Kenya: Now Vaccine Apathy Dents War On Covid


Vaccine apathy in Kenya may stifle the war against Covid-19 as the third wave of the pandemic takes shape.

By Saturday, only 9,144 healthcare workers from 40 counties across the country had been vaccinated.

Kenya aims to vaccinate 1.25 million people by June, starting with healthcare workers, followed by security personnel and then teachers, and by September, at least 9.6 million Kenyans should have been vaccinated, according to Ministry of Health projections.

However, lack of interest and fear of the side effects, in addition to the fact that the vaccine is not mandatory, may hamper efforts to attain the targets, experts have said.

According to Dr Githinji Gitahi, the group CEO of Amref Health Africa, Kenyans have been skeptical and this may cripple efforts to contain the virus.

“The level of scepticism and lack of trust in the government is too much. However, this is not about the government, but our lives. It is an individual’s decision of whether or not to protect loved ones,” he said during an interview.

He said Kenyans should learn to trust health and medical experts, “We give scientific information and it is upon Kenyans to take it. The level of scepticism towards the Covid-19 vaccine is uncalled for.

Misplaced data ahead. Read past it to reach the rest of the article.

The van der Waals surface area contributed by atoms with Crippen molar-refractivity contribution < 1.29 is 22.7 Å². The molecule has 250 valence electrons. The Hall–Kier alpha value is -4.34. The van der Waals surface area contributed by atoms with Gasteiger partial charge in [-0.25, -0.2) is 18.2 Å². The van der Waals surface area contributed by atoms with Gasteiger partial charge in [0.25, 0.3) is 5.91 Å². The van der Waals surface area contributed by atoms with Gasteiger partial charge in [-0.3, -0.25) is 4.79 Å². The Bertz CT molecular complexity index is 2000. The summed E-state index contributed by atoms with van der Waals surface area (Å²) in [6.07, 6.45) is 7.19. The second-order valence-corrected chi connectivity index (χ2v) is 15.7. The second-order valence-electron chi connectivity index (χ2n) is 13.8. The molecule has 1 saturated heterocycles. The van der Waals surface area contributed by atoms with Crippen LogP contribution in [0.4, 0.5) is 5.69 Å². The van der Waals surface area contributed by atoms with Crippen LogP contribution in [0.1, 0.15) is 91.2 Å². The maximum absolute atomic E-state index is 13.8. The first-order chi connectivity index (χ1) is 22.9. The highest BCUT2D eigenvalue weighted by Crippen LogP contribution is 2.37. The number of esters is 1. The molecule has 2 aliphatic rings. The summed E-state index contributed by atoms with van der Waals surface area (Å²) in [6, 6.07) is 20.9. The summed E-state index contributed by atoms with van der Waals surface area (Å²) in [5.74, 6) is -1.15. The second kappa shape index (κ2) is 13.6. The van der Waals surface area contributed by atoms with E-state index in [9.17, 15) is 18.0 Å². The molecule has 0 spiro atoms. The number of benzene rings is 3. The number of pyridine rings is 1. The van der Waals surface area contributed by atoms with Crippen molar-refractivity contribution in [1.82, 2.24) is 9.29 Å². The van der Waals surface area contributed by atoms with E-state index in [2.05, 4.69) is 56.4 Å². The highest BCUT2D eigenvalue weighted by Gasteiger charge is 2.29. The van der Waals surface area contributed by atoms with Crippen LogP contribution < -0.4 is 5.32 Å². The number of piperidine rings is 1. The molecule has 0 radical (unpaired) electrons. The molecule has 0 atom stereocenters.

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“People need to believe in science, the vaccine is being administered elsewhere in the world, it has been tested. If your turn comes, go and get vaccinated,” said Dr Gitahi.

But many Kenyans have expressed fears of possible severe side effects. Dr Andrew Were Onyino, the president of the Kenya Medical Association (KMA), in an interview, said doctors who have been vaccinated are reporting the expected side effects.

“The side effects doctors have reported are not out of the ordinary. They are reporting headaches, fever, fatigue and pain at the site of the jab.

“One doctor reported to have developed rashes but they have subsided and no serious side effects have been reported to warrant hospitalisation,” he said.

Other side effects include chills, redness at the site of injection (which is not very common), joint pain, and muscle pain.

Nausea and acute peripheral facial paralysis are not common, he said. “In collaboration with the Ministry of Health, KMA is monitoring any serious Covid vaccine effects, but at the moment, Kenyans should not fear to get vaccinated, said Dr Were.